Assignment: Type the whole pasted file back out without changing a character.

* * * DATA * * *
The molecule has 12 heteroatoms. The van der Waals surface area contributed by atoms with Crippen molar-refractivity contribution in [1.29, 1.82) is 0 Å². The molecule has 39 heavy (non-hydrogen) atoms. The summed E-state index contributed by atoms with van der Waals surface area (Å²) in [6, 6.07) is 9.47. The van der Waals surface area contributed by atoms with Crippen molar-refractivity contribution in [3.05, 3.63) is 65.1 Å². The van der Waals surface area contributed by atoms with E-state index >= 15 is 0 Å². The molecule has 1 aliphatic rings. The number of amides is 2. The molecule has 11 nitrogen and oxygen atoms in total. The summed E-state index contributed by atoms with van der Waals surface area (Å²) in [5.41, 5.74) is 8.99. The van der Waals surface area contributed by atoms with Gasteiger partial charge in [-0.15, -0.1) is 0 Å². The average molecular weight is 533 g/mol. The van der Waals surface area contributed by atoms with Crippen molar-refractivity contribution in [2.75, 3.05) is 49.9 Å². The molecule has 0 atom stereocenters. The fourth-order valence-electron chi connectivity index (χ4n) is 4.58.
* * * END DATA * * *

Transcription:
The molecule has 12 heteroatoms. The van der Waals surface area contributed by atoms with Crippen molar-refractivity contribution in [1.29, 1.82) is 0 Å². The molecule has 39 heavy (non-hydrogen) atoms. The summed E-state index contributed by atoms with van der Waals surface area (Å²) in [6, 6.07) is 9.47. The van der Waals surface area contributed by atoms with Crippen molar-refractivity contribution in [3.05, 3.63) is 65.1 Å². The van der Waals surface area contributed by atoms with E-state index >= 15 is 0 Å². The molecule has 1 aliphatic rings. The number of amides is 2. The molecule has 11 nitrogen and oxygen atoms in total. The summed E-state index contributed by atoms with van der Waals surface area (Å²) in [5.41, 5.74) is 8.99. The van der Waals surface area contributed by atoms with Gasteiger partial charge in [-0.15, -0.1) is 0 Å². The average molecular weight is 533 g/mol. The van der Waals surface area contributed by atoms with Crippen molar-refractivity contribution in [2.75, 3.05) is 49.9 Å². The molecule has 0 atom stereocenters. The fourth-order valence-electron chi connectivity index (χ4n) is 4.58.